Felipe Baloy slid to meet Ricardo Avila's free kick and score Panama's first World Cup goal. CBS News, "England advances to World Cup knockout round with resounding 6-1 win over Panama," 24 June 2018 As automotive announcements go, this particular one literally slid under the radar. Ed Wallace, star-telegram, "Promises, Promises," 22 June 2018 Entry was not gained to the remainder of the house because of a locked sliding door, police said. Phil Rockrohr,, "Lake Zurich police: Woman faces aggravated DUI charge following Fourth of July traffic stop," 13 July 2018 The solid metal doors have a small glass window with a sliding cover. Kate Brumback, The Seattle Times, "Report blasts Georgia solitary confinement as ‘draconian’," 10 July 2018 Santiago said family members noticed the back sliding door was unlocked and called police. Juan Ortega,, "Boy, 5, dies after being found in Lauderhill canal," 9 July 2018 The changes impose sliding-scale monthly fees, and some individuals would be locked out of coverage for failing to pay or report income changes. Stephanie Armour, WSJ, "Judge Blocks Kentucky’s Plan for Work Requirements on Medicaid," 29 June 2018 Friction acts in a direction to prevent the two surfaces from sliding. Rhett Allain, WIRED, "This Tug of War With a Lion Isn't About Strength—It's About Friction," 18 June 2018 One day Letty noticed that a wastebasket under the bar was missing a magnetic lid known as a silverware trap, which catches utensils from sliding through a slot into the waste. Rick Montgomery, kansascity, "Deported by ICE, Blue Line manager still runs hockey bar, prays with family every day," 10 June 2018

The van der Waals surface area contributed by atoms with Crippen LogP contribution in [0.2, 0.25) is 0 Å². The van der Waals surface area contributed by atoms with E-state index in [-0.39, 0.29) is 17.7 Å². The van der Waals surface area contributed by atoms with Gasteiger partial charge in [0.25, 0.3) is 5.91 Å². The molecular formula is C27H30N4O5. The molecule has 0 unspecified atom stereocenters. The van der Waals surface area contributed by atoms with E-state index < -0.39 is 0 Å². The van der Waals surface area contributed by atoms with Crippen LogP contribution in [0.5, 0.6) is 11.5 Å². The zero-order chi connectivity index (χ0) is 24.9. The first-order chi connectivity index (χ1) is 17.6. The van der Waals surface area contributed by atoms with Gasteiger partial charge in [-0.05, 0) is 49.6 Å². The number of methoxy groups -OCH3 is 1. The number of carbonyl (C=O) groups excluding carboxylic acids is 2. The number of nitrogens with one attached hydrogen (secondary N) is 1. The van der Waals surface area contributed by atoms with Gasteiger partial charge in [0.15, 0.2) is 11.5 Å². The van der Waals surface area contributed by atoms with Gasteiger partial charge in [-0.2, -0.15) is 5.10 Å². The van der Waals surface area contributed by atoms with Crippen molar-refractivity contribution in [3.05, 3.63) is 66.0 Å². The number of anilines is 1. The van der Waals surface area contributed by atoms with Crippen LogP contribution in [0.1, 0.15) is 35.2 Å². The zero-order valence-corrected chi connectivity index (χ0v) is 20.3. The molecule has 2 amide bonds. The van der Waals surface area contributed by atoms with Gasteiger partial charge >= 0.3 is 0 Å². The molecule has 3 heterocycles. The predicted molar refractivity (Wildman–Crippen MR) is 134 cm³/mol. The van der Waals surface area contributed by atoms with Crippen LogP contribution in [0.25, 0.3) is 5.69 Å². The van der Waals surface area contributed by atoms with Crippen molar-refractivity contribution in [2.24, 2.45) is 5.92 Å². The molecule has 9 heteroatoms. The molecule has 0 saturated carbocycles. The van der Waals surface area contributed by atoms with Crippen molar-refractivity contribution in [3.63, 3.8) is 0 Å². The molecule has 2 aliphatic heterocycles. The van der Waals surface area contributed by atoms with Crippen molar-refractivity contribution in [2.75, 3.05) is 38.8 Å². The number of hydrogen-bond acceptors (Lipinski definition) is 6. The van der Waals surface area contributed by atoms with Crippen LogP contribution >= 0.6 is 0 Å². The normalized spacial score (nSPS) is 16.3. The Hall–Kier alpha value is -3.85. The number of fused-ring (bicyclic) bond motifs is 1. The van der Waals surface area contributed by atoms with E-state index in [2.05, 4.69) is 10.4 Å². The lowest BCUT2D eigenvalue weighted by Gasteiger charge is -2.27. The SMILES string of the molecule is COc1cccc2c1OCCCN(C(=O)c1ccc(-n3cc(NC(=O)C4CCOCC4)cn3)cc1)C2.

Recent Examples on the Web: Noun

The defendant allegedly obtained more than 50 million euros ($58 million) through the fraud, and used the money to build a villa with a large water slide. Fox News, "German pharmacist gets 12 years for diluting cancer drugs," 7 July 2018 There is also a laser tag zone set up on top of an ice rink, the signature 40-foot-long surf simulator and three-story racing water slides. Ellie Rushing,, "Royal Caribbean invests $120 million in one ship for short Bahamas cruises," 25 June 2018 There’s a beach with inflatable floating structures and water slides for youngsters; 10-mph speed limit for boats. Tom Stienstra,, "Tom Stienstra: California’s 25 best cabins on golden ponds," 20 June 2018 Its top deck offers a zip line, surf simulator and dueling water slides. Rosemary Mcclure,, "Small-ship experiences may be long on luxury, never mind unusual destinations," 11 June 2018 There was a giant water slide for the children and a game of pinata. Mary Carole Mccauley,, ""Miracle" baby celebrates his first birthday at home," 9 June 2018 The bypass machine looks futuristic, twisting and turning tubes in a pattern, much like a complicated water-slide at a funfair. Longreads, "Somewhere Under My Left Ribs: A Nurse’s Story," 31 May 2018 Those on tropical islands may be unenclosed, filled with breezes and scents, and Changi Airport in Singapore contains a four-story water slide. Sasha Chapin, New York Times, "Letter of Recommendation: Airport Layovers," 29 May 2018 The chute — a water slide that’s carved into the New Braunfels dam — stays open until 7 p.m., though parking lots had mostly filled up by noon Sunday. Jasper Scherer, San Antonio Express-News, "Memorial Day weekend means start of tubing season," 27 May 2018